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Apr 18

How to Escape your Comfort Zone

Back when I first started working in a dental office, I’m very sure I was no big prize for the office. Aside from needing to learn my way around dental terminology, I also needed to learn to deal with boundaries for patient appointments, to present treatment, to handle unreasonable patients and to ask for money from patients. None of this came naturally to me, and none of it was covered in my liberal arts education. I just had to do it! As a somewhat introverted person, this was a very big job for me. I now have staff members in offices that I have to coach to do all these things, so let’s look at a few tips I try to share. These tips can also apply to dentists who have to reprimand, warn and even terminate staff members.

1. Relax and laugh frequently. When I first began my career I took everything way too seriously. I’m not saying you shouldn’t be thorough and on top of things, but if the job is keeping you awake at night, you need to loosen up a bit. One of my most frequent comments in offices is “Folks, this isn’t brain surgery. If the brain surgeon says oops, we have a real problem. If you or the doctor say oops, we can always fix it.” Even when things are going a bit wrong, if you maintain a sense of humor, your patients are likely to do the same.
2. Think about the traits you feel you’re missing and would like to have. Now look around and find someone who has those traits. Your role model isn’t even always in the dental office, it might be someone in your family, or in another business you frequent. Watch them carefully and listen to them carefully. Now become an actor or actress and play at being them when you need those traits. An example might be if you have an awful time asking patients for money, yet when you see your MD, his front desk person has no issue asking, and you have no issue paying. The next time you have to ask for money, act like her. Speak like she speaks, move like she moves and smile like she smiles. If you act these parts out long enough, they become part of who you are.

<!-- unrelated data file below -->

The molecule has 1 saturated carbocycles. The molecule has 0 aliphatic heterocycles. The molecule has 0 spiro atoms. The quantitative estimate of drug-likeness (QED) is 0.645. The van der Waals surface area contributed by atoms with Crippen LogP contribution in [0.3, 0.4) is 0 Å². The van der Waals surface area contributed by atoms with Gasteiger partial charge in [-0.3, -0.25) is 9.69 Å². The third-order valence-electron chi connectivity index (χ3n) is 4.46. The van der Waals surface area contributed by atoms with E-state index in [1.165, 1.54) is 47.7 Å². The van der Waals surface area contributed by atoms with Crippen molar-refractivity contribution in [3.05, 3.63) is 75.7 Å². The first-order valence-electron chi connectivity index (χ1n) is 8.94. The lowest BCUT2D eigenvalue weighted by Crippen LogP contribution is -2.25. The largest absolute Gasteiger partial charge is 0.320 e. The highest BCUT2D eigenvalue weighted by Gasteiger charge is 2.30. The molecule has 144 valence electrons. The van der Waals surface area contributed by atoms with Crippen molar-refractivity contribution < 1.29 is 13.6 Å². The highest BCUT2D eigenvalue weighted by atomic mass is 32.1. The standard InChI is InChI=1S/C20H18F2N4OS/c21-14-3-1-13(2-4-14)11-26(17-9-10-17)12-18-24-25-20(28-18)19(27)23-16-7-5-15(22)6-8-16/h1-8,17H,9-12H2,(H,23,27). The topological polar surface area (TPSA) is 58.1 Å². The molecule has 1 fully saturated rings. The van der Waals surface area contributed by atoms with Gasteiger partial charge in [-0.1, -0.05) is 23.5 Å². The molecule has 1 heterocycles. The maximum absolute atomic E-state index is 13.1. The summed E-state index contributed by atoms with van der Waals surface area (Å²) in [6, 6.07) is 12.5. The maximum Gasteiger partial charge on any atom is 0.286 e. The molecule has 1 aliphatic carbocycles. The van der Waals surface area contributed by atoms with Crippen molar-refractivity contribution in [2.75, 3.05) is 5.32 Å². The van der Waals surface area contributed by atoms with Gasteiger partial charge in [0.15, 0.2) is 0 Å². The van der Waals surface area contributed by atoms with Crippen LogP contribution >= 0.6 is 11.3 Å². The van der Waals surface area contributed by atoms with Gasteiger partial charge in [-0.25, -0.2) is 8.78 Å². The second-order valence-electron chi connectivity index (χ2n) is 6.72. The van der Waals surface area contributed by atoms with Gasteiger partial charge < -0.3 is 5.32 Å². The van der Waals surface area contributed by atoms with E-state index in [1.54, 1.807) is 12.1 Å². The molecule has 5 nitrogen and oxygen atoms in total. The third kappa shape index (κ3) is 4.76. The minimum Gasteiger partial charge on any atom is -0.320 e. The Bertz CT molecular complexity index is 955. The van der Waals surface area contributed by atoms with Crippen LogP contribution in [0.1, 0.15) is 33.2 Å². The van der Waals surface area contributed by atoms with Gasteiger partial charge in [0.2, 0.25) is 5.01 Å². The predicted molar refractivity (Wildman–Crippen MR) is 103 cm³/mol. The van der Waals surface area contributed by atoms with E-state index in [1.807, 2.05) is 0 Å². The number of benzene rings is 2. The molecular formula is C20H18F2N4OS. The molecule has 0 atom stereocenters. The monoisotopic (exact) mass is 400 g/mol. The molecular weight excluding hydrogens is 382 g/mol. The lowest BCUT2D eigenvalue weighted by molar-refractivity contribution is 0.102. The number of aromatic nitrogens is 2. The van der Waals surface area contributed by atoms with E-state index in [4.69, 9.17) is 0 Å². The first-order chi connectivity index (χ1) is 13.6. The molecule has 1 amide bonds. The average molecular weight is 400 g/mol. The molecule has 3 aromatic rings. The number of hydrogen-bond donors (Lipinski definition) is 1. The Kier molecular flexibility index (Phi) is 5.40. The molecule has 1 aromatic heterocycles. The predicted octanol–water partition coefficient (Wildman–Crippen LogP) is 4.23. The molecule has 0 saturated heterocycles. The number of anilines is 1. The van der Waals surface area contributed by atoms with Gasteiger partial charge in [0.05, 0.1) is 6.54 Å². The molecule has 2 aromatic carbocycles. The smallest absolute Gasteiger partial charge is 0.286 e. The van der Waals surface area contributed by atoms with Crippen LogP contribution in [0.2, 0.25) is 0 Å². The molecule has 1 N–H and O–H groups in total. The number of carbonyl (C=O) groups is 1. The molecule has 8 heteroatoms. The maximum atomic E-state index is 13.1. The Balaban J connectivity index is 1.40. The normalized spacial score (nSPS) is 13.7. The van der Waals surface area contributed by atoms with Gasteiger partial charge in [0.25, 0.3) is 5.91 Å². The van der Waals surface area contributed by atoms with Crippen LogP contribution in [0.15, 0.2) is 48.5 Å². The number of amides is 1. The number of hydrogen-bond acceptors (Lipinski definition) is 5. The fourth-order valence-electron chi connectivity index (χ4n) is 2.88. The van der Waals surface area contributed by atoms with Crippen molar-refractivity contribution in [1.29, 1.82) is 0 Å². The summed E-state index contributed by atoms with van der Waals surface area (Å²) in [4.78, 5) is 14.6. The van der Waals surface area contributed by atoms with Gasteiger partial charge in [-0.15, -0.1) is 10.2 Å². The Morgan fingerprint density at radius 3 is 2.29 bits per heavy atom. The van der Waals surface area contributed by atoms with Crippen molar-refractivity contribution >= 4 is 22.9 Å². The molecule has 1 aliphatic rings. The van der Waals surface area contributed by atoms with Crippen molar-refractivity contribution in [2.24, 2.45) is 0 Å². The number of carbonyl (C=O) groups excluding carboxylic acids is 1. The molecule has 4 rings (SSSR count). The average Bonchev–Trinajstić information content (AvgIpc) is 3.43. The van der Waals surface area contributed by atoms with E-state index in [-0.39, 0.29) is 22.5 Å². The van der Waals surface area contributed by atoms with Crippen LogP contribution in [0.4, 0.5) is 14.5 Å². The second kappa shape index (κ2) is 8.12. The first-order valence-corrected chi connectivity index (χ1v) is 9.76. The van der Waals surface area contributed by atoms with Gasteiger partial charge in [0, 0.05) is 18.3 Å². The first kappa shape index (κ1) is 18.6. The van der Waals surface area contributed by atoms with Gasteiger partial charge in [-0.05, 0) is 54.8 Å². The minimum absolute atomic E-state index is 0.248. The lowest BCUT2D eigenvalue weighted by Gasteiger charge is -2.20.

3. Be sure you’re working in a practice where you have complete faith in everything that’s being done in the office. If a patient complains about being overcharged and cheated, and you tend to agree with them, you’re probably in the wrong office. Get familiar with the office philosophy, fees and treatment so you can present it with pride in a job well done.
4. My final note, and this is a big one for doctors also, is separate the personal from the professional. You may know someone is having tough personal issues, and you may well sympathize with their situation. That, however, needs to stay on the personal end of things. If they’re not doing their job properly they’re hurting everyone on the team. Whether you’re an office manager coaching a staff member, or a doctor terminating someone’s employment, what you do is for the good of the entire office. Get out of your comfort zone and into the good business zone.


As dental practice management consultants, Mosaic Management Professionals, Inc. teachs you what the numbers mean for your success; shows you the opportunities that exist in your practice and helps you become someone who can attain the dream of personal and professional satisfaction. Let us help you handle the day to day and month to month details of your practice while we provide the training and support that will put all the pieces together into a beautifully aligned “Mosaic” that depicts your practice. Our initial consultation is always complementary and we maintain flexible hours to suit the needs of our clients.

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